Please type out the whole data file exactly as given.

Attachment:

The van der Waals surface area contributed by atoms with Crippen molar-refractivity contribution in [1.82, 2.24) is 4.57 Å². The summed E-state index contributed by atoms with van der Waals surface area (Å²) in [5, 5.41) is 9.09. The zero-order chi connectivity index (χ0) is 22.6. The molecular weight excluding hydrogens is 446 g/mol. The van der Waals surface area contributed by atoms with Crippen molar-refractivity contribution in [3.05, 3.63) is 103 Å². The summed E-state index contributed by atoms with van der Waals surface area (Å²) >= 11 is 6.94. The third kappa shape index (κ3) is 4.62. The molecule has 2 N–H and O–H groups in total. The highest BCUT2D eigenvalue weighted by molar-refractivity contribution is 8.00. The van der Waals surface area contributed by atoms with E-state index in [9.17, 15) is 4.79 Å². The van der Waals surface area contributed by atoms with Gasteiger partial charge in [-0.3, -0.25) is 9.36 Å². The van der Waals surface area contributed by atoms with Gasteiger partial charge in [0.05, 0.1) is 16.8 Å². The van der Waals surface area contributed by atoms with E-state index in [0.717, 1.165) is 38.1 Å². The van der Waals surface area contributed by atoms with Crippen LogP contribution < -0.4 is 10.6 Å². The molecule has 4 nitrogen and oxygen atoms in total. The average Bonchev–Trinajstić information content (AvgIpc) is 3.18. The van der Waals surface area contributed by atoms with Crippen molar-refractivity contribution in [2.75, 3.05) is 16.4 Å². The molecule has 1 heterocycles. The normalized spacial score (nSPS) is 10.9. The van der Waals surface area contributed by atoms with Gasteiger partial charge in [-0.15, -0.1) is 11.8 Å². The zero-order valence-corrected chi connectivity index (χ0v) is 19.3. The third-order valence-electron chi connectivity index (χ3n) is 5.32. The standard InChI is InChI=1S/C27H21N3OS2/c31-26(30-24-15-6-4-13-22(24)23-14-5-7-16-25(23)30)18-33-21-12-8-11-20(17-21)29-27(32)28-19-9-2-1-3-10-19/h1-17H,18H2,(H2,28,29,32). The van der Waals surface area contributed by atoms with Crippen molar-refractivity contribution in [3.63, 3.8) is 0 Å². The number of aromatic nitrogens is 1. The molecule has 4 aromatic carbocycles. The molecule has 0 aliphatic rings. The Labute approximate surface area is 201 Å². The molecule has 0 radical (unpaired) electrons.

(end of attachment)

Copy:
The van der Waals surface area contributed by atoms with Crippen molar-refractivity contribution in [1.82, 2.24) is 4.57 Å². The summed E-state index contributed by atoms with van der Waals surface area (Å²) in [5, 5.41) is 9.09. The zero-order chi connectivity index (χ0) is 22.6. The molecular weight excluding hydrogens is 446 g/mol. The van der Waals surface area contributed by atoms with Crippen molar-refractivity contribution in [3.05, 3.63) is 103 Å². The summed E-state index contributed by atoms with van der Waals surface area (Å²) >= 11 is 6.94. The third kappa shape index (κ3) is 4.62. The molecule has 2 N–H and O–H groups in total. The highest BCUT2D eigenvalue weighted by molar-refractivity contribution is 8.00. The van der Waals surface area contributed by atoms with E-state index in [9.17, 15) is 4.79 Å². The van der Waals surface area contributed by atoms with Gasteiger partial charge in [-0.3, -0.25) is 9.36 Å². The van der Waals surface area contributed by atoms with Gasteiger partial charge in [0.05, 0.1) is 16.8 Å². The van der Waals surface area contributed by atoms with E-state index in [0.717, 1.165) is 38.1 Å². The van der Waals surface area contributed by atoms with Crippen LogP contribution < -0.4 is 10.6 Å². The molecule has 4 nitrogen and oxygen atoms in total. The average Bonchev–Trinajstić information content (AvgIpc) is 3.18. The van der Waals surface area contributed by atoms with Crippen molar-refractivity contribution in [2.75, 3.05) is 16.4 Å². The molecule has 1 heterocycles. The normalized spacial score (nSPS) is 10.9. The van der Waals surface area contributed by atoms with Gasteiger partial charge in [-0.15, -0.1) is 11.8 Å². The zero-order valence-corrected chi connectivity index (χ0v) is 19.3. The third-order valence-electron chi connectivity index (χ3n) is 5.32. The standard InChI is InChI=1S/C27H21N3OS2/c31-26(30-24-15-6-4-13-22(24)23-14-5-7-16-25(23)30)18-33-21-12-8-11-20(17-21)29-27(32)28-19-9-2-1-3-10-19/h1-17H,18H2,(H2,28,29,32). The van der Waals surface area contributed by atoms with Crippen molar-refractivity contribution in [3.63, 3.8) is 0 Å². The number of aromatic nitrogens is 1. The molecule has 4 aromatic carbocycles. The molecule has 0 aliphatic rings. The Labute approximate surface area is 201 Å². The molecule has 0 radical (unpaired) electrons.